Aerosmith's Just Push Play tour kicks off Wednesday in Hartford, Connecticut, and, for the first time, the gigantic images projected onstage will equal the band's three-decade legacy as one of the world's biggest concert attractions.
"The stage and show are all about the band playing live," guitarist Joe Perry said on Saturday. "That's kind of what we do. But the biggest thing on this tour, literally and figuratively, will be the video screen in back."
Although some of the band's past arena shows have employed video magnification, those monitors came with the venue. This tour marks the first time the band will bring its own "huge" screen, as Perry described it, to integrate video segments and other visual elements as well as close-ups of Perry's fiery fretwork and singer Steven Tyler's lavish outfits.
Still, Perry harbors minor reservations. "We've never brought a screen with us before, so we hope it will add to the live performance, not take away from it."
The futuristic silver-skinned fembots that embellish everything associated with Just Push Play from its cover to Indy racecars (see "Aerosmith Car To Race In Indy 500") will of course adorn an elaborate stage 12 tractor-trailers will trek in pieces across 43 cities for 48 dates. Only the first two legs of the tour have been announced (see "Aerosmith Line Up North American Tour" and "Aerosmith Add Dates To Just Push Play Tour") with confirmed shows ending September 23 in West Palm Beach, Florida though Perry said the massive production will keep the band on the road until February.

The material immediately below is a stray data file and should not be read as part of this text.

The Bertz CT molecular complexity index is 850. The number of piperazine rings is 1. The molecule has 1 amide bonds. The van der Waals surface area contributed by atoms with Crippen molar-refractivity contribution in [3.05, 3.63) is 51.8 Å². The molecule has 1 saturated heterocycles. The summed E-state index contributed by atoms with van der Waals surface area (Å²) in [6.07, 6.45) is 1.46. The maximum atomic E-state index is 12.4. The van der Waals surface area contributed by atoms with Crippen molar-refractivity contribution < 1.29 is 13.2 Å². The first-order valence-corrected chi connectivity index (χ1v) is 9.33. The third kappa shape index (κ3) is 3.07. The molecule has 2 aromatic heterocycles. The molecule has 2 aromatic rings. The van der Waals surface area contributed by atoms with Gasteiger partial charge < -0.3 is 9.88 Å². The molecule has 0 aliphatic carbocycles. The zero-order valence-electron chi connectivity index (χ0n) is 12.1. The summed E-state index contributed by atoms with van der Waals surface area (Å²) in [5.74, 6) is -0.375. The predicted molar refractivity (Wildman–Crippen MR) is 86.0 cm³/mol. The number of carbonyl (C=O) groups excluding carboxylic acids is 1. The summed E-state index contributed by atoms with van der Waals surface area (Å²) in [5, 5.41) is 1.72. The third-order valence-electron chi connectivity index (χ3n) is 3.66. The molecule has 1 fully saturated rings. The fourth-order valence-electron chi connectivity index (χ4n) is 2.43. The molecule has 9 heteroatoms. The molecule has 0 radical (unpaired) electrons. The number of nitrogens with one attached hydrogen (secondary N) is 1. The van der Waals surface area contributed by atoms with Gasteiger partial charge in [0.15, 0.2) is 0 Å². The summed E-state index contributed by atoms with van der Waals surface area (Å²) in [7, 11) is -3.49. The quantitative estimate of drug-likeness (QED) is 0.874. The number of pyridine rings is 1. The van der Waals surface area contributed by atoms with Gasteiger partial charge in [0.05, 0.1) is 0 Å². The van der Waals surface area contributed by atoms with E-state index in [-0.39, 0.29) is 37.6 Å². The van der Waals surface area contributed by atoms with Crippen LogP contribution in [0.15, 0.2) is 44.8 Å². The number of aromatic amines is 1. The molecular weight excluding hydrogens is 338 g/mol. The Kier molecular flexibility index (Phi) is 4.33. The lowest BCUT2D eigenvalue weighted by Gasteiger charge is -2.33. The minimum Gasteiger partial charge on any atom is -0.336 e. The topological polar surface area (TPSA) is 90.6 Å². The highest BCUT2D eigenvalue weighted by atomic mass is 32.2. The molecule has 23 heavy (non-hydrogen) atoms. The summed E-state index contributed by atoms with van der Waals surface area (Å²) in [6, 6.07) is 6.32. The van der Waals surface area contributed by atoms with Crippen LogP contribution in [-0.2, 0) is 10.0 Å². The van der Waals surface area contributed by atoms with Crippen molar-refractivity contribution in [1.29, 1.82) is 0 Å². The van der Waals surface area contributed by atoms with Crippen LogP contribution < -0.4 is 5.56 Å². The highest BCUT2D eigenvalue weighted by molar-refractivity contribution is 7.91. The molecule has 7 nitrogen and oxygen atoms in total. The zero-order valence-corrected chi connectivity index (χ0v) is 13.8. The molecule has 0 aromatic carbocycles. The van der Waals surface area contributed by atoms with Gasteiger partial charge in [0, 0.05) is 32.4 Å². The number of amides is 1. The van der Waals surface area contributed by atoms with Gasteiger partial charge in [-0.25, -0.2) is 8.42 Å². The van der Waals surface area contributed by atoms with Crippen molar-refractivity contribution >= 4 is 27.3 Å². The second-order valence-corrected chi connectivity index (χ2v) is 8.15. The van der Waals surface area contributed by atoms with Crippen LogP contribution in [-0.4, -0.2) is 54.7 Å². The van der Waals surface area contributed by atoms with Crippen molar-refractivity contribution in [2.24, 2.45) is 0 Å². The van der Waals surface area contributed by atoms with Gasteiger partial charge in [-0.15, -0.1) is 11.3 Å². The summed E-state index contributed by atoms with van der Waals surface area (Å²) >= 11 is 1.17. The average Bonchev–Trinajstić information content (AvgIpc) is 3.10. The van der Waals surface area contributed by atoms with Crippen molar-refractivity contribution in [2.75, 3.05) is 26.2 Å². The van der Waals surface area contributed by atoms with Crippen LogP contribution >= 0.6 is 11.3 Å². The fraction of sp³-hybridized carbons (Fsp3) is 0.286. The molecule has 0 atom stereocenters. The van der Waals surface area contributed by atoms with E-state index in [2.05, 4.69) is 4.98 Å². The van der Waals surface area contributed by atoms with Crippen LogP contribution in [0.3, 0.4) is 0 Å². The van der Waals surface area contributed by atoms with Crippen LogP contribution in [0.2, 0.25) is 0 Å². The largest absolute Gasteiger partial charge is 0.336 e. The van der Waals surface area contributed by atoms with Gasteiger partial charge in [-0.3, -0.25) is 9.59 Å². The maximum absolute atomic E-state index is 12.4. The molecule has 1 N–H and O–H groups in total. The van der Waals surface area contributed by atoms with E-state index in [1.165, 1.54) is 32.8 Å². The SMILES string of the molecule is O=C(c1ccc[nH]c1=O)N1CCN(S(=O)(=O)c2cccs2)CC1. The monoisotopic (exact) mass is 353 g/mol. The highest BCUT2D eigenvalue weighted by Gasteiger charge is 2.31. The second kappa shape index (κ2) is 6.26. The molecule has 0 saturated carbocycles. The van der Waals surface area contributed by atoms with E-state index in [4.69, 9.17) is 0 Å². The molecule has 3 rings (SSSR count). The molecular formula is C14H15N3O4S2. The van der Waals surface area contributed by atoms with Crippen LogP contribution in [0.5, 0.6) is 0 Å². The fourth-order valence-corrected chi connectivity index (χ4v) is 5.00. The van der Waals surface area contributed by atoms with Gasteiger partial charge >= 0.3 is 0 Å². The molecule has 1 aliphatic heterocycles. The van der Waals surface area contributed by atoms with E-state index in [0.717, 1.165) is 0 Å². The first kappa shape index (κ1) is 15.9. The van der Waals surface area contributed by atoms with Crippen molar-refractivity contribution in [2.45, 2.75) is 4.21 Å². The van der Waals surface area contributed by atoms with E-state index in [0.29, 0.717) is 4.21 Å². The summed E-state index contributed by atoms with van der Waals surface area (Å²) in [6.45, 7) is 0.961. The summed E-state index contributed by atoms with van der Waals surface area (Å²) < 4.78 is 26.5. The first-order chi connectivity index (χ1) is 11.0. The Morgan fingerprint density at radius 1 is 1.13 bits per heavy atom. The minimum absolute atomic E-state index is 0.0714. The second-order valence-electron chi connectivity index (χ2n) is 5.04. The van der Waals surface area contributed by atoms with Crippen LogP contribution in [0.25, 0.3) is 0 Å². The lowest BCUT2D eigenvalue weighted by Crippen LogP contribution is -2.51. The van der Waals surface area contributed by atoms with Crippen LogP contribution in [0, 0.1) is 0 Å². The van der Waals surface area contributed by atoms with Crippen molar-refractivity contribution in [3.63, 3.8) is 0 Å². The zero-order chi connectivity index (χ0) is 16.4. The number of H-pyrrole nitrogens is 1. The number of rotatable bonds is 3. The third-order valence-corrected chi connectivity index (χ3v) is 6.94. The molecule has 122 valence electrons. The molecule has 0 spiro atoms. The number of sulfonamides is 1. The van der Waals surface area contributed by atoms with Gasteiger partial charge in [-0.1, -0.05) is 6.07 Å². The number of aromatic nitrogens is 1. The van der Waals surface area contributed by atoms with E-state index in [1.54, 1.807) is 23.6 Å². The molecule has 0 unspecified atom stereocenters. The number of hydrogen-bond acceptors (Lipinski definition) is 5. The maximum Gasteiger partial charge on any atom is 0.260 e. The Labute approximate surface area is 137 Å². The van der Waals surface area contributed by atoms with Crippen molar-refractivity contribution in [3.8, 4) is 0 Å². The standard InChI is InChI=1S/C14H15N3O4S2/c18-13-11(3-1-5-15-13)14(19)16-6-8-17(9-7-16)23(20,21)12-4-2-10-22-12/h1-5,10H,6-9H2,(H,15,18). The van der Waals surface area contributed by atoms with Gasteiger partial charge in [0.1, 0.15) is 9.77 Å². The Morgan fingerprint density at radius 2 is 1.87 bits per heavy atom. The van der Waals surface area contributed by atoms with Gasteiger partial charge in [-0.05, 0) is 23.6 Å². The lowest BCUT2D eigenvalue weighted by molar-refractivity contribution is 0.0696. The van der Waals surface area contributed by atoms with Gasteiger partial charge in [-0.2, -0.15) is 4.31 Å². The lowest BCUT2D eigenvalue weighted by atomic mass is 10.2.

It seems like a daunting task for the 50-year-old guitarist and his middle-aged bandmates singer Steven Tyler (53), bassist Tom Hamilton (49), drummer Joey Kramer (51) and guitarist Brad Whitford (49) but Perry is anxious to return to the circuit.
"I'm pretty much looking forward to getting on the road so I can get some relaxation," he explained. "These last couple of months have been hell because we've been doing other stuff, everything from videos to Superbowl shows. All the planning that goes into those things drives you nuts. But once you're on the road, you go, 'Oh, we can't do it that day because we have a gig,' and we can't do anything on our day off because it's a day off. So we're all looking forward to getting on the road and getting back to normal."
While Perry is grateful for the group's devoted fans, they're only part of the reason Aerosmith continues to rock after 30 years. Selfishness is also part of the equation.
"We're doing this for ourselves, too, because we love putting out the best show we can," he said. "When I go onstage and see the lights we have and know the PA is the best we could buy, I know our fans are going to get the best show we can give them.
"It's like if you have a circus, you don't send your people out there in sweatpants. You want to give your audience the most bang for their buck."